Hebrew Union College-Jewish Institute of Religion (HUC-JIR) awarded Rabbi Charlie Cytron-Walker ’06, with the Sherut L’Am Award at Graduation Ceremonies in New York on Thursday, May 5, 2022.
The Sherut L’Am Award is HUC-JIR highest award recognizing exceptional service to the College-Institute or to the Jewish People.
Past recipients of the distinguished award have included renowned Jewish songwriter Debbie Friedman and Holocaust scholar Deborah Lipstadt.
Rabbi Cytron-Walker has served as the rabbi of Congregation Beth Israel in Colleyville, TX, since 2006. Originally from Lansing, MI, he graduated from the University of Michigan in 1998. After graduating, Rabbi Cytron-Walker worked at Focus: HOPE, a civil and human rights organization in Detroit, MI, and then became the assistant director of the Amherst Survival Center, which housed a food pantry, free store, and soup kitchen in North Amherst, MA.
His rabbinical thesis was titled, “Jewish Service-Learning: Integrating Talmud Torah and Ma’asim Tovim.” As a student, he served congregations in Ishpeming, MI; Fort Walton Beach, FL; and Cincinnati, OH. During his time at HUC, he received multiple awards for his service to the community, along with an award for leadership from QESHET: A Network of LGBT Reform Rabbis. Through his work in Colleyville, he developed positive relationships with local school districts and organized interfaith gatherings including National Day of Prayer events and a memorial service on the tenth anniversary of 9/11. He is a past President of the South West Association of Reform Rabbis and serves on the steering committee of Peace Together.
President Andrew Rehfeld, Ph.D., shared, “It is my great honor to introduce our distinguished alum, Rabbi Charlie Cytron-Walker, for the presentation of HUC’s Sherut L’Am Award. Rabbi Cytron-Walker is a true hero of the Jewish people. He served for 16 years as the first full-time rabbi of Congregation Beth Israel in Colleyville, TX – a place that has entered the annals of antisemitic terrorism in our nation in recent years. He now joins Temple Emanuel in Winston-Salem, NC, where he will continue to provide his welcoming and inspiring leadership, strengthening Jewish identity, education, and engagement among his congregation and building bridges of understanding within the larger community. I will now read the citation honoring his consecrated leadership throughout his career and under the most horrific of circumstances.”
HUC-JIRhereby confers theSherut L’Am AwarduponRabbi Charlie Cytron-Walker
Esteemed graduate of the rabbinical class of 2006, whose consecrated rabbinate is committed to living the value of welcoming and caring for the stranger, the Torah’s most cited mitzvah
Who demonstrated extraordinary courage during the hostage take-overof his synagogue, bravely rescuing his congregants from imminent deathWho models inspiring resilience and empathetic care, as he nurtures the healing of his community following the trauma of the horrific terrorist assault,
Who believes with all his soul that the willingness to meet and talk with those who are different, not judging others from afar without an understanding of their reality,can reverse the tide of harassment, hatred, antisemitism, and violence that has led to bloodshedand threatened the sense of safety of sacred spaces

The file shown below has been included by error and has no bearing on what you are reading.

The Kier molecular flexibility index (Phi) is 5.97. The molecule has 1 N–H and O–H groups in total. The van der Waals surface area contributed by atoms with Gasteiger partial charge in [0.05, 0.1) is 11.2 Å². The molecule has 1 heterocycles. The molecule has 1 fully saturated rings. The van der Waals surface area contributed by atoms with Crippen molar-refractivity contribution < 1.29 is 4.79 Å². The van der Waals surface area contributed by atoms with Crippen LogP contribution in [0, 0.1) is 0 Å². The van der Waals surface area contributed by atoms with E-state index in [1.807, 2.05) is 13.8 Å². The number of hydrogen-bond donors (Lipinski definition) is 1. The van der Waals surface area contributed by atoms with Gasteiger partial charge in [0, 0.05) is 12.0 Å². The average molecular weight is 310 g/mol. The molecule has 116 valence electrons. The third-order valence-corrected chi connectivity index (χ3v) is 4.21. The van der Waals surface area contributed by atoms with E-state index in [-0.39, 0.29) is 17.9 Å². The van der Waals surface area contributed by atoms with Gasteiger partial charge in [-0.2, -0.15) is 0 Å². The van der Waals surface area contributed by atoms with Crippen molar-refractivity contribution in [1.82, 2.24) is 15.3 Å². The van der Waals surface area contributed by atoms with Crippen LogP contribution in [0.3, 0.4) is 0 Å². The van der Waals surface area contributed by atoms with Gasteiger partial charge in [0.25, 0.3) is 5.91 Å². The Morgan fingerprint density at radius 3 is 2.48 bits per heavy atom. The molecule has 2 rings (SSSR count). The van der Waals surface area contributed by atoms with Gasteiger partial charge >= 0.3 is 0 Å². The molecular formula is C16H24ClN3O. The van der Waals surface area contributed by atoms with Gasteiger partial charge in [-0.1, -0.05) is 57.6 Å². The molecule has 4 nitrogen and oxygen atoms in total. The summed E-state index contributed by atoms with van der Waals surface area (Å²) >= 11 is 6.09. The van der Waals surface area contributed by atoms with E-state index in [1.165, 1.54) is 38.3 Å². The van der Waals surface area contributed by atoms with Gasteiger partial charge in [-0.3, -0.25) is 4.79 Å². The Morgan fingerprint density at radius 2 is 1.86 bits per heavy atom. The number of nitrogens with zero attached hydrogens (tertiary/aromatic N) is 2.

Who provides a warm and inclusive welcome to all, from interfaith families and LGBT individuals and families, to those seeking to find a spiritual home in Judaism, along with all others, by sharing the blessings of spirituality, compassion, and learning,across the generations
Who, after the bigotry and violence of Charlottesville, led the creation of Peace Together, connecting 20 local organizations representing different faiths and backgrounds, to listen and learn from each other, to build new relationships, andfoster understanding, tolerance, and mutual support
And whose dedication to the values of ethics, social justice, human rights, and the power of empathy to change the world, serves as a source of inspiration to the Jewish People and larger world
May 5, 2022
4 Iyar 5782
New York, NY
Sue Neuman Hochberg Chair, Board of Governors
Andrew Rehfeld, Ph.D.President
HUC/New York Ordination Remarks:By Rabbi Charlie Cytron-Walker ’06
This moment, along with much of my life over the past few months, is completely surreal. I’m overwhelmed. I’m honored. I am filled with gratitude. What a humbling moment to receive an award for Service to the Jewish People standing before friends and colleagues who are being awarded their Doctor of Divinity for twenty-five years of service. I know the service that each and every one of you has provided not only in your own communities, but to our larger kehillah. Individually and collectively, you are a blessing.
I want to say thank you to President Reifeld and thank you to HUC-JIR for this profound honor. It is not something I ever envisioned.
And Chag HaAtzmaut Sameach and Mazal Tov to all our graduates! It is a joyous day on many levels!
Before I entered HUC-JIR, I worked at the Amherst Survival Center in Amherst, MA. It was a small soup kitchen with a free store and food pantry in the basement of a huge old house. It was different than most soup kitchens in that most of the volunteers were people who used the services. Everybody ate together, including the staff and volunteers. Plenty of college students were surprised when I told them that part of their volunteering was having lunch. After a couple times, almost all of them understood just how important their participation was to that community.
Because I was doing meaningful work that was making a difference every day, at one point I wondered whether or not I should enter into HUC as planned. While I obviously decided to become a rabbi, at the time, I had to think deeply about what it meant to serve a community. I came to understand that each of us, at every moment, is a part of many different communities – family, friends, neighborhood, school or job, religion, and many more. I thought about how one person can’t do everything for every community – it’s too much. We have to narrow our focus or else we get overwhelmed. And ultimately, I chose to focus on Am Yisrael – my People.